Working of Electric Bell

Introduction to Electric Bell

Introduction:
An electric bell is a very common instrument. The moment you have a visitor generally the first thing you hear is the calling bell or when you visit somebody else's place, we are used to pressing a switch and listening to noise. It could be the sound of a bird, or a ring etc. The ubiquitous calling bells. This is an electric bell working on electricity. So how does this work?
Before you get into the working of an electric bell, let us just briefly touch upon what is called electromagnetism. When current flows through a coil, we are aware that it creates a magnetic field. When you take an insulated current carrying wire and coil it around a metal, what you get is an electromagnet. The magnet's power can be increased by increasing the number of turns that you coil around the metal and it can also be increased when the flow of current is increased through the wire. Now when you stop the current flowing through the coil, what you essentially do is that the property of electromagnetism of the metal has been suspended. It is the current that flows, which makes it an electromagnet.

With the basics of electromagnet touched upon, we can now get into understanding how an electric bell works. 
 


Consider, now the switch to be in OFF position. As we can see, there is a coil of wire wound around a U shaped metal which resembles a horseshoe magnet. You also see a spring-loaded arm with a soft iron armature kept close to the electromagnet let's call this a clapper. The other end of the arm has a hammer attached to it. There is a small metal gong kept near the hammer. A spring-loaded arm (shown as spring in the drawing) is connected close to the clapper from the battery which is the power source. When the circuit is switched on, the current flows through the spring onto the clapper and through the coil into the horseshoe-shaped magnet and the circuit gets completed with the flow of current. When the current begins to flow through the coil it becomes an electromagnet. The electromagnet will now pull the clapper towards itself. When this happens, the hammer strikes the gong and produces a sound. When the clapper is pulled inwards, the contact between the spring and the clapper is broken, resulting in the circuit getting disconnected. When this happens, the current flow stops, and the coil ceases to be an electromagnet. Immediately the clapper is released to its original position and comes into contact with the spring. The moment it comes into contact with the spring, the circuit is closed, and the coil becomes an electromagnet pulling the clapper again inside. This cycle repeats as long as the switch is pressed, and the bell continues to ring. This cycle happens at a very high speed which makes you hear the ring sound in a calling bell.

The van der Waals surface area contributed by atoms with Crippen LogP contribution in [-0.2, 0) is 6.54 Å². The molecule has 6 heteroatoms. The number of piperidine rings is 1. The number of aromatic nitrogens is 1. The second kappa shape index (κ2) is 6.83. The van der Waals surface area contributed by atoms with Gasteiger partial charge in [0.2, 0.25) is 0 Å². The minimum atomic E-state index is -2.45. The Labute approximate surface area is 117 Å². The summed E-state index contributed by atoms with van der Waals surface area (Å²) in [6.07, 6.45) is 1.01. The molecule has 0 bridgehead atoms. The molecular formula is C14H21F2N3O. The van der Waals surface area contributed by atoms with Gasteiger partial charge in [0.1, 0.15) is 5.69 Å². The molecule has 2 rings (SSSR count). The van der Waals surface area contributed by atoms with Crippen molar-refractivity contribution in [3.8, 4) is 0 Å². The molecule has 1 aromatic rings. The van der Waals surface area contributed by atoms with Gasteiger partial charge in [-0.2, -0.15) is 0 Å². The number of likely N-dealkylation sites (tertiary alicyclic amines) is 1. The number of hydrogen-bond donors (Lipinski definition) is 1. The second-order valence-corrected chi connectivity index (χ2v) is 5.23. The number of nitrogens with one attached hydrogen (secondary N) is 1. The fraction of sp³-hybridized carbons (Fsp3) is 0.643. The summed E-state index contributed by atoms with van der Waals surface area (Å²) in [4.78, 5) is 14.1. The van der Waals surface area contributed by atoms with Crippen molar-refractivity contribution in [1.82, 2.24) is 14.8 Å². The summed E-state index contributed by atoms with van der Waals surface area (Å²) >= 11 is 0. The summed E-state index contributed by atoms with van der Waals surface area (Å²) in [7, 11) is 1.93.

Hence, it is the property of electromagnetism that makes an electric bell work by moving the clapper in and out as and when the current flows through the coil.